EU GDP disappoints despite low euro, oil fiscal boosts
00:00, August 14th 2015
· By Simone Tang
On a day when market attention is focussed on events in Brussels it’s been a tough week for financial markets with significant losses across the board, as a result of uncertainty about the health of the Chinese economy.
The situation in Greece continues to move towards a deal with the bailout measures getting through the Greek parliament with opposition help. This probably means that we could see new elections in the event the Greek government loses a proposed “no confidence” vote, which has been scheduled for the day after the repayment to the ECB on August 20th.
With the focus now moving back to Brussels and the Eurogroup meeting the focus now moves to the gap between the German position of no debt reductions, and the IMF and EU position that restructuring is required, with the IMF insisting on progress before they sign up to any new program.
The bigger concern remains the matter of economic growth and while there have been bright spots with Spain and Greece beating expectations for Q2 GDP, Spain on the back of a tourist boost due to the problems in Greece and Tunisia, while Greece’s economy probably did well as a result of brought forward spending, over concerns about deposit haircuts and capital controls as the debt talks played out.
Apart from this, Q2 has come in below expectations, with France disappointing in Q2 as the economy stagnated, a sharp drop from the consumer spending inspired 0.7% in Q1.
The Dutch economy saw growth of 0.1% in Q2, below expectations and also down from 0.6% in Q1.
Italy came in at 0.2%, down from 0.3% in Q1, while unemployment continues to rise.
More worryingly Germany also come in short at 0.4%, but did improve from Q1, but even here this belays a wider worry, despite record low unemployment, about the wider health of the German economy.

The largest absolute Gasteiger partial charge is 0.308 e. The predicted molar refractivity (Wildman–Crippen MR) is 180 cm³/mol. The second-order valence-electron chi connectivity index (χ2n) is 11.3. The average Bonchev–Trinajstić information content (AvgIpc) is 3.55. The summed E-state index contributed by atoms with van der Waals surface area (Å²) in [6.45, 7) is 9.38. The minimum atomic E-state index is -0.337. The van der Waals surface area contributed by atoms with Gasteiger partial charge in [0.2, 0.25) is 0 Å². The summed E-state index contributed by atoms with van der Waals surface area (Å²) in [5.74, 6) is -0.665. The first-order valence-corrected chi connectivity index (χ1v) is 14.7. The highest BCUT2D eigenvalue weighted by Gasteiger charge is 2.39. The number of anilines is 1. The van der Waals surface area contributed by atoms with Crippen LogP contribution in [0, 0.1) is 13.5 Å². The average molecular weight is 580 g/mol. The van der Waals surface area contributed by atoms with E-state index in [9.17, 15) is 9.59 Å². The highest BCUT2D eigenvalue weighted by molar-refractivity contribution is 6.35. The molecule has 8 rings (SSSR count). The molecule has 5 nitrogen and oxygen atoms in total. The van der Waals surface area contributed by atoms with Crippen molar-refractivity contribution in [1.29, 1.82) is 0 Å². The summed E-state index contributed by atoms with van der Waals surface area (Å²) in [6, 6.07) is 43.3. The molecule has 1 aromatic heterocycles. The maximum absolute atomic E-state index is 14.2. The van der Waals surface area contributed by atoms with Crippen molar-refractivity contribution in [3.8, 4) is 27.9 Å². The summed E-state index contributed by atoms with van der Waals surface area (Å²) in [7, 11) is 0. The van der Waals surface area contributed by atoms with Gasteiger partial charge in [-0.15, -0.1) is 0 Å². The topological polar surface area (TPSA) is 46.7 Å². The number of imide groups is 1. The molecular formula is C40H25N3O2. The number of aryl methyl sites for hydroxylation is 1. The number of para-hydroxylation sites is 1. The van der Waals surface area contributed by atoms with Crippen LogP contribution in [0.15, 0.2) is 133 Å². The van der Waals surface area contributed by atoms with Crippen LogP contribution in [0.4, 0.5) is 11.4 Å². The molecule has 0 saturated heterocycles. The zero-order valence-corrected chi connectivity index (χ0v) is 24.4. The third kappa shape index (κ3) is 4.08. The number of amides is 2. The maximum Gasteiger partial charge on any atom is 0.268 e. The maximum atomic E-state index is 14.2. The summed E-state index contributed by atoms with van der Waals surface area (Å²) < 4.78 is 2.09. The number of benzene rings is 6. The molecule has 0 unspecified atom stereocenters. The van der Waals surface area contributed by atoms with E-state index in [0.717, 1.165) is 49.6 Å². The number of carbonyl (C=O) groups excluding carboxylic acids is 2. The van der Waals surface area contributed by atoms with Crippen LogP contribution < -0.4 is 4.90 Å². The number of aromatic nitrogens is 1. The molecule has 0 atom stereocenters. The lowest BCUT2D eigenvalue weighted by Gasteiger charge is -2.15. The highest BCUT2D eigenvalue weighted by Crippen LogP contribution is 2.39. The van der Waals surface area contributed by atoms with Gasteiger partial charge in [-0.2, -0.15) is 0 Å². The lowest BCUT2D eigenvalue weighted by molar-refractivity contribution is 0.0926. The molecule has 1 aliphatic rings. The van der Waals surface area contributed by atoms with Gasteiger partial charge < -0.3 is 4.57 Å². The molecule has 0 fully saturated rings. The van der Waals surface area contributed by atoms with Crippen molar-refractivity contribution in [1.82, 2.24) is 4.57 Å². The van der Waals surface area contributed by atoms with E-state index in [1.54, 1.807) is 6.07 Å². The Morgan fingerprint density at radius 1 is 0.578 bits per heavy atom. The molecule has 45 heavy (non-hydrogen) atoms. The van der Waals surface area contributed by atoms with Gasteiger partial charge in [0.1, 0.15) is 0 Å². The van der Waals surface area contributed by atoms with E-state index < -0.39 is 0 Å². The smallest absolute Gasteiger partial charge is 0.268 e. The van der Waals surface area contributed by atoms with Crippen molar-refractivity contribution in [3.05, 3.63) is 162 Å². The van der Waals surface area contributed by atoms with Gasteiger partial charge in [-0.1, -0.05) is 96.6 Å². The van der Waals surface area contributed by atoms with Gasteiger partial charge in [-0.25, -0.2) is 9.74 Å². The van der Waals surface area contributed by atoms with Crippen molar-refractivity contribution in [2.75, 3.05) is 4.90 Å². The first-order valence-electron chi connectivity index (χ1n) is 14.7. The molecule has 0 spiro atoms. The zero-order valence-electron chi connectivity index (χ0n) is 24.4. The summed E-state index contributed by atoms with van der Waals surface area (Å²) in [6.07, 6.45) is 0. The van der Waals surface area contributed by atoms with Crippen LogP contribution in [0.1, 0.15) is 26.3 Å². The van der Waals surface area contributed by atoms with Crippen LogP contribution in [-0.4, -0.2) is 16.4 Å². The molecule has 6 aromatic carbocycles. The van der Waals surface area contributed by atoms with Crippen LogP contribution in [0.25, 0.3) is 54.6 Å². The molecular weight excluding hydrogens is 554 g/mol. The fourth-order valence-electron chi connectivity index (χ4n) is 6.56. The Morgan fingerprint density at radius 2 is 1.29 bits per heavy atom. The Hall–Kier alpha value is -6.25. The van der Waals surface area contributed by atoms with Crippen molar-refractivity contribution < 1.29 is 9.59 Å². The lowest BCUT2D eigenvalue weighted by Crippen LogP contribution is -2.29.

As probably the most efficient economy in Europe the failure to post significantly better numbers is particularly concerning given the fact that the euro remains at its lowest level for years, while the fiscal boost of lower oil and food prices doesn’t appear to be having any significant trickledown effect, and is likely to keep inflation at record lows for the foreseeable future.
Today’s final CPI numbers for July point to a continued weak inflationary environment with prices falling 0.6% in July annualised 0.2%, unchanged from 0.2% in June.
These GDP numbers also point to a continued divergence between countries like France and Italy where reforms remains particularly difficult to implement and Germany and Spain where GDP is above the EU average, which came in at 0.3%.
With China also showing signs of slowing down, and the recent earnings season pointing to slower demand into H2 from important company bellwethers like BMW, Porsche, Daimler, LVMH and Burberry, the concern is that this is as good as it gets for Europe, given the slow pace of reform.
This slowdown also reinforces ECB President Mario Draghi’s persistent refrain that growth without structural reforms will very soon run out of road, though it will more than likely keep the ECB’s policy stance loose beyond September next year.
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